I just finished the autobiography of Gregg Allman, founding member of the iconic Allman Brothers Band. It’s not a bad read; short on the music and performance discussion and long on the chronic drug, drinking and sexual exploits of Allman and his bandmates.
If you look at Gregg Allman today, after reading the book, you’d wonder why he’s not dead. He’s 65 years old, probably could pass for 75. His decades of drug and alcohol addiction landed him in rehab 11 times. He was smoking, shooting and snorting everything possible, much of it at the same time. That, coupled with bouts of STDs and Hep C and, in his early 60s, a liver transplant followed by post-0p fluid complications, makes the book a bit painful to read.
I don’t know how long he’ll live. He is supposedly cleaned up now. But one thing fascinates me (besides the fact he’s still alive): Amid all that chemical abuse, he still appeared to have had a relatively healthy cardiovascular system and was not obese (though he was “puffy” at the depths of his drinking days). His surgeon told him when they connected the blood vessel to his new liver, the liver turned a healthy deep pink in seconds. Went as smoothly and quickly has he’d ever seen. No need for additional blood as was otherwise common.
I am going out on a limb, here, but here’s my theory:
Despite all the chemical abuse, maybe Gregg Allman’s immune health is still giving him a fighting chance at a longer life.
“How crazy is that?!?!?” you ask. I say yes, it is crazy. But here’s my reasoning:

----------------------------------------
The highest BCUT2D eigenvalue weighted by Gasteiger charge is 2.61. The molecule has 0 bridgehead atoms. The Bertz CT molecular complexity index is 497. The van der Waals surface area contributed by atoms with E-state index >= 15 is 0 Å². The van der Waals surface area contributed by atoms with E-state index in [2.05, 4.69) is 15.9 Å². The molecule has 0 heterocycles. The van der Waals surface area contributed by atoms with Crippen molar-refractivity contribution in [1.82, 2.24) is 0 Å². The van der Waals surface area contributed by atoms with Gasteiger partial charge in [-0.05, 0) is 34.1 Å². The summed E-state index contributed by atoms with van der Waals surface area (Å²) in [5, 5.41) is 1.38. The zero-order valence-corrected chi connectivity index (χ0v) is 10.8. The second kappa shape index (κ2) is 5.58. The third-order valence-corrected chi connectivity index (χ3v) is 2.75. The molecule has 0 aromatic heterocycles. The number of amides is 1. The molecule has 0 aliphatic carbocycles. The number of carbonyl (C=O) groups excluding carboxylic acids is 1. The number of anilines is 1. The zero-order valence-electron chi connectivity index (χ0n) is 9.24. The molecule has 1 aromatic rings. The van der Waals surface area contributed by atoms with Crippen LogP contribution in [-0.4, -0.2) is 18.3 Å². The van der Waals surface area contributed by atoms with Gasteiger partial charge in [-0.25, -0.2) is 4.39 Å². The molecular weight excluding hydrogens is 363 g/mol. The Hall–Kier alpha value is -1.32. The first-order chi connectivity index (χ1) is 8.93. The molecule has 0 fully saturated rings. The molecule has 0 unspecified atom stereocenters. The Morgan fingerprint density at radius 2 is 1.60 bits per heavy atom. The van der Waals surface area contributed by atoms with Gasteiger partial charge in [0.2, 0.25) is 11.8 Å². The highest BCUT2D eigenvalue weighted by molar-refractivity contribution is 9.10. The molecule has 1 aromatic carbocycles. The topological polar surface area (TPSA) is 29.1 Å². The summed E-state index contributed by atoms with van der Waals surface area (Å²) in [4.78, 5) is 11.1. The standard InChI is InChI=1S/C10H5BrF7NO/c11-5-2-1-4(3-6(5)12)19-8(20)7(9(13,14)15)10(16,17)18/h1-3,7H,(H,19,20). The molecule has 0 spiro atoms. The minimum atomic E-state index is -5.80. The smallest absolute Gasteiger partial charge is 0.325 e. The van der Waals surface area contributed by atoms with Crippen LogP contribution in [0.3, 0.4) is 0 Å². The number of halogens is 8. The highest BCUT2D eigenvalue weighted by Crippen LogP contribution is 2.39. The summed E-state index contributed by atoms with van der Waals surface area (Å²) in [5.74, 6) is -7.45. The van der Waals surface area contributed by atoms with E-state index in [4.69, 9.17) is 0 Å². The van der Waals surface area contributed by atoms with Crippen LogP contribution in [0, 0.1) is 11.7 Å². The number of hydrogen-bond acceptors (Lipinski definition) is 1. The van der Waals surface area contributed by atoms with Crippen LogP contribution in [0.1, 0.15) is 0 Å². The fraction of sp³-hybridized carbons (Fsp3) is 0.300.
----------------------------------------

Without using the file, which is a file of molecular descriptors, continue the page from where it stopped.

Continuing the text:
Throughout a career of substance abuse, Allman was having a blast in life. He was playing music every day, a spiritual necessity in his world. And he was making a living at it, even getting rich (then broke, then rich again). And when he wasn’t playing music in front of adoring fans, he was having fun riding motorcycles, watching new bands in bars, writing and recording songs, generally living the life many dream about.
And, he did not appear to harbor the stressors that lead to immune-related health problems such as diabetes, hypertension and high blood pressure. He didn’t worry about money, whether rich or poor. He didn’t have to worry about a job as he could record and play practically anytime he wanted to. And he seems to have avoided stress-related eating, ingesting tons of sugar, adding abdominal girth, which beats down immune response. Heck, the drugs probably gave him great portion and calorie control! If stress is possibly the leading gateway to weakening immune function and therefore chronic illness, Allman may be an immune health case study, however chemically dependent he was.
Bottom line: if the rest of his health was in jeopardy, perhaps he still had a fighting immune system that gave him an extra chance at living longer. And, if his immune health was innately strong, how much better shape would he be in today had he not been a walking pharmacy?
Am I off my rocker or what?